Even Lexmark’s competitors have to concede the fact that Lexmark knows printing better than anyone else. Lexmark is the only company that develops its own ink – jet, monochrome, and color laser technologies. It is a vertically integrated printer business like no other. The two competitors most often mentioned as threats to Lexmark are HP and Dell. While everyone will suffer from deep price cuts; I think it’s HP and Dell who should be scared.

Lexmark has the much stronger competitive position. For years to come, it will be launching the best printing products for high ink consumption tasks. Lexmark hasn’t been focused on competing directly with these companies in the consumer segment; that’s going to change because of the emerging photo printing market.

Lexmark isn’t interested in selling hardware. It’s interested in selling ink. Now that there is real demand emerging for high quality printing within the home, Lexmark is going to start going after the consumer market. Over the next few years, Lexmark will be selling more printers in this segment. A few years after that, the company will see strong recurring revenues from ink sales.

Generic ink cartridges are the biggest threat to the high margin printing business. However, I believe, of all the players in this industry, Lexmark will be the least affected. Its highest margin sales are its most insulated sales. Its lowest margin sales, in its least dominant businesses, are where generic ink will hurt the most.

There is also some concern that Dell could always move away from using Lexmark printers. Let them. From what I can see, sales to Dell will not be a particularly significant high free cash flow margin business. There’s no benefit to the Lexmark brand either. That brand is going to become stronger over the next decade, because the quality is already there. Lexmark simply hasn’t been that visible to consumers. The Dell deal doesn’t help build the Lexmark brand. Honestly, I wouldn’t be terribly troubled if Lexmark’s sales to Dell dropped to zero tomorrow. Such an occurrence would not materially affect my valuation of Lexmark.

As far as I can tell, Lexmark’s management is excellent. They understand the printer business better than anyone (they also happen to understand the science of printing better than anyone – CEO Paul Curlander has a PhD in electrical engineering from MIT). Lexmark’s management also sees highly profitable opportunities in printing long – term, despite a very competitive situation short – term. I agree with that assessment.

Within the printer business, there is a real danger of ferocious price competition. However, I do not believe there is a real danger of prolonged ferocious price competition. Lexmark is the company best positioned to weather the storm. It will generate tons of free cash flow, none of which has to be siphoned off to other lines of businesses, as it does at all of Lexmark’s competitors. Lexmark’s high free cash flow margin recurring revenue stream will supply it with more than enough ammunition to outlast its competitors. They may be deep pocketed, but eventually, they will have to answer to Wall Street. Long – term, they can’t compete with Lexmark. It will take them some time to realize that. But, Lexmark has the time.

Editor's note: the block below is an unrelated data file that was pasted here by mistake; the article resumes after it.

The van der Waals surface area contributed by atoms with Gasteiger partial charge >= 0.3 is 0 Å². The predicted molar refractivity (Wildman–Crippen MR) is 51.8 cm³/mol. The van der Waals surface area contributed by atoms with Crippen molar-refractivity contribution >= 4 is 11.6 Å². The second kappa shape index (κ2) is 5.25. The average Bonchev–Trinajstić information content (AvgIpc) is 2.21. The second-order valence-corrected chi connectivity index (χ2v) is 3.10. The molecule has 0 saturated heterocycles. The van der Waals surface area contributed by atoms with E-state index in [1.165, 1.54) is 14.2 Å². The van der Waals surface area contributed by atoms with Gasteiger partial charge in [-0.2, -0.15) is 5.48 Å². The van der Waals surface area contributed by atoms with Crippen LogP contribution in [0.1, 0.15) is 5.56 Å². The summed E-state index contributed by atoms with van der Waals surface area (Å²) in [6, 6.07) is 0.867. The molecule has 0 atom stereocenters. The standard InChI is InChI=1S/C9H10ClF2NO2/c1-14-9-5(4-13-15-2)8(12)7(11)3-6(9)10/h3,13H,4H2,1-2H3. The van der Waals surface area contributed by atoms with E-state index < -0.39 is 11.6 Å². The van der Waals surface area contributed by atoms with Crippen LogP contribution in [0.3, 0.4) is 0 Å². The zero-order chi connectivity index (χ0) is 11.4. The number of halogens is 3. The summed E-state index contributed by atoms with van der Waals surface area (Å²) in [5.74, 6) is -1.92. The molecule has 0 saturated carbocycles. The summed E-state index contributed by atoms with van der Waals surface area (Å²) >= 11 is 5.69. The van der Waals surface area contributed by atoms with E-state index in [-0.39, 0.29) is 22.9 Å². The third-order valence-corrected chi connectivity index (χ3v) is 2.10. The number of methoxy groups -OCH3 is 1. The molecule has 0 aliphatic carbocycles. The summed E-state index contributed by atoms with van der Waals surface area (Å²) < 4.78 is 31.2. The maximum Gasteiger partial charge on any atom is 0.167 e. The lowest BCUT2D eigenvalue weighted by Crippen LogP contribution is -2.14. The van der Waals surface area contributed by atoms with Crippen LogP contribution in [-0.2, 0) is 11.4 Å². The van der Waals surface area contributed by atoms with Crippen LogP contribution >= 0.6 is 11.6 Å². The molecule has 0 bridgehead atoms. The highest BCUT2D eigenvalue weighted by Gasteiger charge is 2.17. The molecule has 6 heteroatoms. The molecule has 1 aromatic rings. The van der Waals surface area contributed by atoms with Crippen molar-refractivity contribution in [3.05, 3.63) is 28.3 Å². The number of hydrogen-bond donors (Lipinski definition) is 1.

That’s my assessment of Lexmark on qualitative grounds. How does the stock look quantitatively?

The stock is selling for about 15 times earnings and 10 times cash flow. Right now, a dollar of Lexmark’s stock buys you a dollar of sales. I think that’s a bargain. Not many companies of this caliber sell at a price – to – sales ratio of one.

For the last ten years, Lexmark’s return on equity has not fallen below 20%. During the same period, the company’s return on assets never fell below 10%. The free cash flow margin has generally been in the 5 – 10% range.

I wouldn’t be surprised to see Lexmark’s ROE and free cash flow fall substantially in the next few years. However, long – term, I believe a return on equity of 15 – 20% and a free cash flow margin of 8 – 10% are sustainable. In fact, if I was forced to pick an exact ROE that Lexmark could sustain I would pick 20%. But, I would also caution you not to expect that for the next five years or so.

The important estimate is the 8 – 10% free cash flow margin. That’s the best way to value Lexmark. At one times sales, you have an 8 – 10% yield, if you think sales can be sustained. If you think sales can grow, you have to factor that into your analysis. At present, a discount rate of 8% seems appropriate.

I never do a discounted free cash flow analysis on this blog, because I feel the variables that go into are something you have to decide on for yourself. I don’t want to slap an exact figure on the value of a company, because I don’t want to suggest that kind of precision. But here, you can clearly see how I’d value Lexmark. I gave you what I think Lexmark’s free cash flow margin will be (8-10%), you know what Lexmark’s sales are ($5.4 billion), and I gave you the discount rate I thought was most appropriate (8%). The only necessary variable I haven’t provided is a sales growth estimate, and I’m not going to provide that, because I don’t want you to think it has anything to do with the next five years.

It doesn’t. I’m looking at this company well beyond that point, and I like what I see. Lexmark will strengthen its brand (with consumers), and people will still be printing. So, yes, I am projecting revenue growth for Lexmark; and yes, it is enough to suggest Lexmark is worth substantially more than $5.5 billion.